Please use this identifier to cite or link to this item:
|Scopus||Web of Science®||Altmetric|
Full metadata record
|dc.identifier.citation||Journal of Internet Commerce, 2011; 10(1):17-34||en|
|dc.description.abstract||This study explores the relationship between online shoppers’ brain hemisphericity and their preference for electronic catalogs (e-catalogs). e-Catalogs provide information on online products and services and can be presented in various forms, including text-oriented catalogs, audio-enabled catalogs, 3D catalogs, virtual trials, and custom animated catalogs. It is proposed that Web shoppers’ brain hemisphericity can provide a basis for personalization of e-catalogs. Data were collected using two survey instruments. A verbalizer–visualizer questionnaire was used to measure participants’ brain hemisphericity. Participants’ preferences for different features of e-catalogs were measured using an e-catalogs questionnaire. Data were collected from a total of 1,087 respondents. ANOVA and multiple regression analyses were conducted to test the hypotheses. The findings suggest that participants’ verbal and visual scores provide a basis for customization of e-catalogs. The personalization of e-catalogs can facilitate and improve Web shoppers’ online shopping experience and assist their decision-making process for online purchases.||en|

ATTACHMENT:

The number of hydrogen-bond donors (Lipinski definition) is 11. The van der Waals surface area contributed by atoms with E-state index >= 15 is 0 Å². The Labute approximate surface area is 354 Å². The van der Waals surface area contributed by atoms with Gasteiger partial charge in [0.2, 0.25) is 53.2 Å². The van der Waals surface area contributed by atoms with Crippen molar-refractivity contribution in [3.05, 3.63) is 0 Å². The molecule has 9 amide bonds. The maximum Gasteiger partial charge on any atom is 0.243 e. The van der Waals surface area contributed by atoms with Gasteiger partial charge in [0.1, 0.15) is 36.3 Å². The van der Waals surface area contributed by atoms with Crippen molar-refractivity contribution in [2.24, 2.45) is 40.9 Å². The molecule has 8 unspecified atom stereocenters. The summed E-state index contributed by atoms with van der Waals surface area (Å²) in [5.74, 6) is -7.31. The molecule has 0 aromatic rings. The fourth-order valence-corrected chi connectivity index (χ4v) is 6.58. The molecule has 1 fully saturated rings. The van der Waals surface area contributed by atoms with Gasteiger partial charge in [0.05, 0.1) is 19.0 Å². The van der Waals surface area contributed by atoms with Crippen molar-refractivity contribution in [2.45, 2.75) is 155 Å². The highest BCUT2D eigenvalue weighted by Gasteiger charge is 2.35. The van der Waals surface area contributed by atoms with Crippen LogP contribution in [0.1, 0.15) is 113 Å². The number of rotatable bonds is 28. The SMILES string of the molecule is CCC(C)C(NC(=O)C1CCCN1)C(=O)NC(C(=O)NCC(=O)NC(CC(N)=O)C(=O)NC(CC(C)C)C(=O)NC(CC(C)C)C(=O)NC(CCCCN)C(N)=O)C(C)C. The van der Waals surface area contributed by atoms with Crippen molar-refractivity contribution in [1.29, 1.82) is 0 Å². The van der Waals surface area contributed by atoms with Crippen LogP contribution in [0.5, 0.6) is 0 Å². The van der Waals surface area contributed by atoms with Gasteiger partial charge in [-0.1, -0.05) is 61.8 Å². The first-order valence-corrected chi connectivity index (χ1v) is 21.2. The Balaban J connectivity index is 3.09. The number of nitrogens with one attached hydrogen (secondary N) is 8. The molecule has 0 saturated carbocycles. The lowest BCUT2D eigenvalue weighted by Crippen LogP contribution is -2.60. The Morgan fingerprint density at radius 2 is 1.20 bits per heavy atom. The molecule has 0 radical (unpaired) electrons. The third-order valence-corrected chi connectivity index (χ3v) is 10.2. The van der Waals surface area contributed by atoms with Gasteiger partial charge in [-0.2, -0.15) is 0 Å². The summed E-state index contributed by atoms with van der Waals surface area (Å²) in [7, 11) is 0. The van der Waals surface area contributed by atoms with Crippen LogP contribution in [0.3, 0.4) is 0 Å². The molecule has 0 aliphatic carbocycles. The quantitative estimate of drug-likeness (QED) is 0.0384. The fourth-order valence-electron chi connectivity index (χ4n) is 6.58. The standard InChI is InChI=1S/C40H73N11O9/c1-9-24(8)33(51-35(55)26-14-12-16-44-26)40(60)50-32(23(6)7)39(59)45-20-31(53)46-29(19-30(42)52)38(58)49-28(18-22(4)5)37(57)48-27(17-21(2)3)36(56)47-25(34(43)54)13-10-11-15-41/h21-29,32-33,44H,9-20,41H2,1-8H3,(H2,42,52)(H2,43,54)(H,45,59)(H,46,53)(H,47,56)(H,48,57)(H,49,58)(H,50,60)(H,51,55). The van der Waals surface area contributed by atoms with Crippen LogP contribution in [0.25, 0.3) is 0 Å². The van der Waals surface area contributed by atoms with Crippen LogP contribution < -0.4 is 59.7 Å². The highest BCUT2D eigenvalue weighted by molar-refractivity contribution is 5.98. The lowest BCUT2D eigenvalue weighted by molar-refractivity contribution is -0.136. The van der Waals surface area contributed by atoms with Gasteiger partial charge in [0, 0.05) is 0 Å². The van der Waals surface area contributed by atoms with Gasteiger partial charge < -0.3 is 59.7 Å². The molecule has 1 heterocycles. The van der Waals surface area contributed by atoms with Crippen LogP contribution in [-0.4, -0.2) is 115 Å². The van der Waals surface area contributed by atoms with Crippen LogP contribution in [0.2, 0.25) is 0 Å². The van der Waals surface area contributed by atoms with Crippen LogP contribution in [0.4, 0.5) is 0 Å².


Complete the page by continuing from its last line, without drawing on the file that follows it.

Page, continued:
|dc.description.statementofresponsibility||A.B.M. Abdullah, Muhammad Muazzem Hossain, Carmen Joham||en|
|dc.publisher||Taylor & Francis||en|
|dc.rights||Copyright © Taylor & Francis Group, LLC||en|
|dc.subject||Brain hemispericity; electronic catalogs; verbalizer-visualizer; virtual trial||en|
|dc.title||E-catalogs: how can brain hemisphericity relate to online shoppers' preferences?||en|
|pubs.library.collection||Entrepreneurship, Commercialisation, and Innovation Centre publications||en|
|dc.identifier.orcid||Joham, C. [0000-0001-5628-7504]||en|
|Appears in Collections:||Entrepreneurship, Commercialisation, and Innovation Centre publications|
Files in This Item:
There are no files associated with this item.
Items in DSpace are protected by copyright, with all rights reserved, unless otherwise indicated.